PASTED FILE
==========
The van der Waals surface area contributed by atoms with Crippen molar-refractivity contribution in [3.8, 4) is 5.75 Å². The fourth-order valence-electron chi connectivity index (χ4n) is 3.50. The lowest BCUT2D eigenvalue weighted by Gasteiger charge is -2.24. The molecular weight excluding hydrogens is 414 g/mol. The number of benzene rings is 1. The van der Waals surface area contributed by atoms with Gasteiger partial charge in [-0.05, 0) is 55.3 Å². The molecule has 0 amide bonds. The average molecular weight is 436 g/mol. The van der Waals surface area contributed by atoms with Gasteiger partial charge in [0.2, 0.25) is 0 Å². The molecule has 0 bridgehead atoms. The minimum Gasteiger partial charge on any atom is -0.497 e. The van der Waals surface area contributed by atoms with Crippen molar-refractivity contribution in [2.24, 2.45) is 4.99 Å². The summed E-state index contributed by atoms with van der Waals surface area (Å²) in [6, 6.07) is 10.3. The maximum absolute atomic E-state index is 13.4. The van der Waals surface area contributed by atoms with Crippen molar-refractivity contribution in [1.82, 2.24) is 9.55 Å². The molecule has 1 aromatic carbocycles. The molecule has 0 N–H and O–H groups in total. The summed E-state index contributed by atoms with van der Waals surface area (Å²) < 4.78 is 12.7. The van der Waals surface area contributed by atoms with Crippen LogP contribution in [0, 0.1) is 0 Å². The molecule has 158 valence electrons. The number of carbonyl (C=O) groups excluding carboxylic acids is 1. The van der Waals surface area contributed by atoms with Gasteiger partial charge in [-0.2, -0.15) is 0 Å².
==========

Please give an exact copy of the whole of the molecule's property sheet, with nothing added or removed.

The van der Waals surface area contributed by atoms with Crippen molar-refractivity contribution in [3.8, 4) is 5.75 Å². The fourth-order valence-electron chi connectivity index (χ4n) is 3.50. The lowest BCUT2D eigenvalue weighted by Gasteiger charge is -2.24. The molecular weight excluding hydrogens is 414 g/mol. The number of benzene rings is 1. The van der Waals surface area contributed by atoms with Gasteiger partial charge in [-0.05, 0) is 55.3 Å². The molecule has 0 amide bonds. The average molecular weight is 436 g/mol. The van der Waals surface area contributed by atoms with Gasteiger partial charge in [0.2, 0.25) is 0 Å². The molecule has 0 bridgehead atoms. The minimum Gasteiger partial charge on any atom is -0.497 e. The van der Waals surface area contributed by atoms with Crippen molar-refractivity contribution in [2.24, 2.45) is 4.99 Å². The summed E-state index contributed by atoms with van der Waals surface area (Å²) in [6, 6.07) is 10.3. The maximum absolute atomic E-state index is 13.4. The van der Waals surface area contributed by atoms with Crippen molar-refractivity contribution in [1.82, 2.24) is 9.55 Å². The molecule has 1 aromatic carbocycles. The molecule has 0 N–H and O–H groups in total. The summed E-state index contributed by atoms with van der Waals surface area (Å²) < 4.78 is 12.7. The van der Waals surface area contributed by atoms with Crippen LogP contribution in [0, 0.1) is 0 Å². The molecule has 158 valence electrons. The number of carbonyl (C=O) groups excluding carboxylic acids is 1. The van der Waals surface area contributed by atoms with Gasteiger partial charge in [-0.2, -0.15) is 0 Å².